Last year, the Friedrich Naumann Foundation for Freedom (FNF) commissioned qualitative and quantitative research in East Africa. The purpose was to assess citizen attitudes to promoting and protecting civil liberties in the region. We did this by understanding citizen engagement in elections, the state of civil liberties and how they are restricted, institutions restricting civil liberties, success stories of community activism and the civil liberties the public are motivated to protect. The results of this research will be used to equip civil society with messaging, strategies and tactics to fight back against authoritarianism and anti-democratic practices. Although the qualitative research was conducted amongst participants in Tanzania, Uganda and Kenya, the quantitative research was rolled out in Uganda and Kenya only due to government restrictions in Tanzania. The difficulty of rolling out quantitative research on such subject matter in Tanzania was an initial, damning indication of the state of repression present in the country.
Today we are launching a playbook encapsulating these messaging, strategy and tactics recommendations. The survey results offer clear guidance for democrats and civil society on the urgent steps that need to be taken. The first step towards sustainable economic recovery post-pandemic is for East Africa drive a liberal restart – aimed at entrenching fundamental civil freedoms.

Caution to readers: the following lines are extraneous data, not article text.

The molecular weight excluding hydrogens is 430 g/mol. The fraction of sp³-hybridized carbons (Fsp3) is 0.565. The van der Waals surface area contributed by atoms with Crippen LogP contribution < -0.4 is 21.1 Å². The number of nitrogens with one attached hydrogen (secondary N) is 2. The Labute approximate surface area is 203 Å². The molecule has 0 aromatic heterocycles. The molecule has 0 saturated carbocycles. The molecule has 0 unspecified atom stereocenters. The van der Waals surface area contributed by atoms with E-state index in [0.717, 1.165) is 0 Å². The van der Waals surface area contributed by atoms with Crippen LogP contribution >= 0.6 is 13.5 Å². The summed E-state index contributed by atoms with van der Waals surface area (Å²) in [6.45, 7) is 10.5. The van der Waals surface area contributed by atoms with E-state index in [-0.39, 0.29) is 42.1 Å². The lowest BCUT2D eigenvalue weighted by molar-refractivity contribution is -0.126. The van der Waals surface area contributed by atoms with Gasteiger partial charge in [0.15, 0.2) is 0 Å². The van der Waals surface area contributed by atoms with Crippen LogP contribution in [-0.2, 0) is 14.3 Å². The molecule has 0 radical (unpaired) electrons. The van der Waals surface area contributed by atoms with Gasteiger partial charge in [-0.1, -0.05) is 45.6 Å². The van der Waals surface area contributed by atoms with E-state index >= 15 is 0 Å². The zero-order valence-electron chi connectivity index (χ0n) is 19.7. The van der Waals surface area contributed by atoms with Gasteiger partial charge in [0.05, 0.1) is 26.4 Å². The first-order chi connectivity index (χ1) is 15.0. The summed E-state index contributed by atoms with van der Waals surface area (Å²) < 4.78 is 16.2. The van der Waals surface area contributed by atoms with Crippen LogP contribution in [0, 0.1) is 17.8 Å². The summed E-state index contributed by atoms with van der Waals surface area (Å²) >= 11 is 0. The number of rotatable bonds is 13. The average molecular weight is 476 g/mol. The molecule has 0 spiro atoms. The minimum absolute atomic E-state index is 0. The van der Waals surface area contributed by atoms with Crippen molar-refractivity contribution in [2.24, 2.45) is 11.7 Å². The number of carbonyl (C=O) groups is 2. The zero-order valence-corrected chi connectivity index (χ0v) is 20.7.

Underpinning our recommendations is the main finding that the majority of citizens in Uganda and Kenya view the main issues facing them as economic. When viewed independently, civil liberties and rights do not feature high on citizen’s priorities. However, when civil liberties and rights are framed correctly as the essential foundations for development and economic freedom, citizens are far more likely to engage and actively seek to promote core freedoms.